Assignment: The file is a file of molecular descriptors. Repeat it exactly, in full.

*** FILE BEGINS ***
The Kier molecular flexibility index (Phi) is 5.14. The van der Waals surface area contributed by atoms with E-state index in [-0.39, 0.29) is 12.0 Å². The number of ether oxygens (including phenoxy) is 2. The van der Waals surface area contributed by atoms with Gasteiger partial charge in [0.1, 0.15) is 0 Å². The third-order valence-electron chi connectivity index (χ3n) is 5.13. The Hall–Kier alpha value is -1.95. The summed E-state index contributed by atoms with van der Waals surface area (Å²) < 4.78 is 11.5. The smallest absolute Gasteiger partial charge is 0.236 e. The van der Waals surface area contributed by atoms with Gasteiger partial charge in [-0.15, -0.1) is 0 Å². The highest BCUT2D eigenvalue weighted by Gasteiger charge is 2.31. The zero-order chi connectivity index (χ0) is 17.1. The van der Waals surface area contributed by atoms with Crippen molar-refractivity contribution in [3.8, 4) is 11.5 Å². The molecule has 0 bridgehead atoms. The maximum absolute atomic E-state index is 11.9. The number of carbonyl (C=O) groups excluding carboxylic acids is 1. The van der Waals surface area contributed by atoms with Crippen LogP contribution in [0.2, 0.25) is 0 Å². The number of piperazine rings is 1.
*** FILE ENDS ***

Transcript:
The Kier molecular flexibility index (Phi) is 5.14. The van der Waals surface area contributed by atoms with E-state index in [-0.39, 0.29) is 12.0 Å². The number of ether oxygens (including phenoxy) is 2. The van der Waals surface area contributed by atoms with Gasteiger partial charge in [0.1, 0.15) is 0 Å². The third-order valence-electron chi connectivity index (χ3n) is 5.13. The Hall–Kier alpha value is -1.95. The summed E-state index contributed by atoms with van der Waals surface area (Å²) < 4.78 is 11.5. The smallest absolute Gasteiger partial charge is 0.236 e. The van der Waals surface area contributed by atoms with Gasteiger partial charge in [-0.15, -0.1) is 0 Å². The highest BCUT2D eigenvalue weighted by Gasteiger charge is 2.31. The zero-order chi connectivity index (χ0) is 17.1. The van der Waals surface area contributed by atoms with Crippen molar-refractivity contribution in [3.8, 4) is 11.5 Å². The molecule has 0 bridgehead atoms. The maximum absolute atomic E-state index is 11.9. The number of carbonyl (C=O) groups excluding carboxylic acids is 1. The van der Waals surface area contributed by atoms with Crippen LogP contribution in [0.2, 0.25) is 0 Å². The number of piperazine rings is 1.